Rare Deer? – The Piebald Deer
Recently several folks have posted questions and pictures on my Facebook page about deer that are mostly white. These deer have a rare genetic trait that is called piebald anomaly.
Piebald deer usually have between 15 and 90% white hair. They also usually have either or all of the following characteristics: Roman nose, short legs, curving or arching of the spine, short lower jaws, and malformed internal organs.
These are certainly not genetic traits that cause deer to survive longer. In fact, many piebald fawns die at birth or shortly after. This is why piebald deer often occur at way less than one percent of the population.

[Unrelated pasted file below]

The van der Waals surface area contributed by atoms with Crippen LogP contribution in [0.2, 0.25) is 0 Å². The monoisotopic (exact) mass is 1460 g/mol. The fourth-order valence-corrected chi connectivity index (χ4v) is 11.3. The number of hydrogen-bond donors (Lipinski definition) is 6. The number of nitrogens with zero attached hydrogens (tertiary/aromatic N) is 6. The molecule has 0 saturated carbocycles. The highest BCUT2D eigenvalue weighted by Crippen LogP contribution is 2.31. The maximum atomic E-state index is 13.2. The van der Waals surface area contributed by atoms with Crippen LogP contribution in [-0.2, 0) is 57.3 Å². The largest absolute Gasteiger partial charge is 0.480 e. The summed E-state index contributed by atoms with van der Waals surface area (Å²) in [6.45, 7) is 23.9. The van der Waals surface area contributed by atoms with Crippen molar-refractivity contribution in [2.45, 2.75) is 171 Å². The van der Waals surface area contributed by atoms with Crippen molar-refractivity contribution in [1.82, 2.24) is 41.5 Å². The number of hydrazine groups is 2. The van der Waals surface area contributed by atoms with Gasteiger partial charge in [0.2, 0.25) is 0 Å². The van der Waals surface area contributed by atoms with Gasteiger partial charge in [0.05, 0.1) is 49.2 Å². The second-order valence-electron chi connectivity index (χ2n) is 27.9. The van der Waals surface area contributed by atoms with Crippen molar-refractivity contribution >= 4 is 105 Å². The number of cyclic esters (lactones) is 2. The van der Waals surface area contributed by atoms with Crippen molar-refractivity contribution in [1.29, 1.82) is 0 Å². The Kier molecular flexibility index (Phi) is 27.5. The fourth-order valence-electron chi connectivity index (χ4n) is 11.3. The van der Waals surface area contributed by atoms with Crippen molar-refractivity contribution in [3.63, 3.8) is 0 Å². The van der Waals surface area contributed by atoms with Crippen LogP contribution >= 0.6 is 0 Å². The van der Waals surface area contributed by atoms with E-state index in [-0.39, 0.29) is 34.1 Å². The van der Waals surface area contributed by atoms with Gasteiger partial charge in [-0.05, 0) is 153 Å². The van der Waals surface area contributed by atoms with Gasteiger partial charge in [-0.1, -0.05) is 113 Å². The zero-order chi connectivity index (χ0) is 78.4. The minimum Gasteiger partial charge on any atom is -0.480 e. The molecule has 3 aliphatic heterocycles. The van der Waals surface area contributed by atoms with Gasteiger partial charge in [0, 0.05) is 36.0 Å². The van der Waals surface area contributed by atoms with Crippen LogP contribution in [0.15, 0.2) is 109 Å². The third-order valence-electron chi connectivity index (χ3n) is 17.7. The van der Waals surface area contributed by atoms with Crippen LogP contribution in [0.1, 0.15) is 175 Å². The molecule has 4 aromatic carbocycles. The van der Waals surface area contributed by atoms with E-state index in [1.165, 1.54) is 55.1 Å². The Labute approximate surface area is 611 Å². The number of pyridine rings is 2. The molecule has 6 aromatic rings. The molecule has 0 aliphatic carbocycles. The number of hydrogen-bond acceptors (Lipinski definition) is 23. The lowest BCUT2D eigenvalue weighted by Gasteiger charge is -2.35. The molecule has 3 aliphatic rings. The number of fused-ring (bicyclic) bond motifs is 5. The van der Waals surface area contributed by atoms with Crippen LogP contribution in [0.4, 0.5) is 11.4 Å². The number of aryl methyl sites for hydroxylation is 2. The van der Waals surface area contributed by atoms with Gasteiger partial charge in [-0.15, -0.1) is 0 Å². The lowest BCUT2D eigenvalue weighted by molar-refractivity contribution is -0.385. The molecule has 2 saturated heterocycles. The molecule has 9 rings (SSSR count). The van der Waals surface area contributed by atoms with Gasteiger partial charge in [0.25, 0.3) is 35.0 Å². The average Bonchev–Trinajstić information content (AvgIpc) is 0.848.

They are protected in some states and legal for harvest in others. Protecting deer that could possibly pass on low quality genetic traits isn’t good management. However, even in areas where they are protected they rarely exceed one percent of the population. An exception is an army base in New York where any deer that is partially white has been protected for years while “normal” deer have been harvested. In that population piebald deer composed more than five percent of the herd.
A friend of mine, Kable, has been photographing this piebald deer on his farm for three years – since it was a fawn. It’s a very rare piebald deer to survive to that age. The population of piebald deer on his farm isn’t increasing and this is a rare and beautiful deer to watch. I’d give this doe a pass also.
Growing and studying deer together,
Dr. Grant Woods was raised and began his love of white-tailed deer as a bow hunter in the Ozark Mountains of Missouri.